Kenyan shilling

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Kenyan shilling
Shillingi ya Kenya (Swahili)
KES0050v.jpg KSh10b.JPG
KSh.50/= (2004-), portrait of Jomo KenyattaKSh.10/= coin
ISO 4217
CodeKES
Denominations
Subunit
 1/100cent
SymbolKSh, /=, /-, K
Banknotes
 Freq. usedKSh.50/=, KSh.100/=, KSh.200/=, KSh.500/= and KSh.1000/=
 Rarely usedKSh.5/=, KSh.10/=, KSh.20/=
Coins
 Freq. usedKSh.1/=, KSh.5/=, KSh.10/=, KSh.20/=
 Rarely usedKSh.-/50
Demographics
User(s) Kenya
Issuance
Central bankCentral Bank of Kenya
 Websitewww.centralbank.go.ke
Valuation
Inflation5.1%
 SourceKenya National Bureau of Statistics, as of June 2010.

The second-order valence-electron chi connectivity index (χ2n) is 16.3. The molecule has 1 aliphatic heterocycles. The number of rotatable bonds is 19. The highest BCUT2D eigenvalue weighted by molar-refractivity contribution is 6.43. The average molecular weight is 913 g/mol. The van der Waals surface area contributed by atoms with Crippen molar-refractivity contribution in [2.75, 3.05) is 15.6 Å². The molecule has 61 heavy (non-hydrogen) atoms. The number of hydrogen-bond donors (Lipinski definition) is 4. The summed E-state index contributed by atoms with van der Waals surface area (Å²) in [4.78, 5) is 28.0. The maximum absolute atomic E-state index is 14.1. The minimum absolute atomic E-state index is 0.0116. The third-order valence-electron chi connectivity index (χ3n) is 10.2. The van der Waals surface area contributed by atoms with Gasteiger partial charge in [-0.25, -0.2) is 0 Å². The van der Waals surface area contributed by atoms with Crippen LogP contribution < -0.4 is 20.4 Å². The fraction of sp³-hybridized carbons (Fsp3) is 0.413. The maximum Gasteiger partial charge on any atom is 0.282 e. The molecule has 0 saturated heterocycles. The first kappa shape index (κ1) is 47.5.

The shilling (Swahili: shilingi; sign: KSh.; code: KES) is the currency of Kenya. It is divided into 100 cents.

Symbol[edit]

Concept design for a unique Kenyan shilling sign

Notation in the Kenyan shilling is written in the form of x/y, where x is the amount above 1 shilling, while y is the amount in cents. An equals sign or hyphen represents zero amount. For example, 50 cents is written as "-/50" and 100 shillings as "100/=" or "100/-". Sometimes the abbreviation KSh. is prefixed.

This pattern was modelled on sterling's pre-decimal notation, in which amounts were written in some combination of pounds (£), shillings (s), and pence (d, for denarius). In that notation, amounts under a pound were notated only in shillings and pence.

In 2013 a symbol was proposed merging the letter "K" with the "=" symbol, although it has yet to be officially adopted or encoded in Unicode.

History[edit]

The Kenyan shilling replaced the East African shilling in 1966 at par.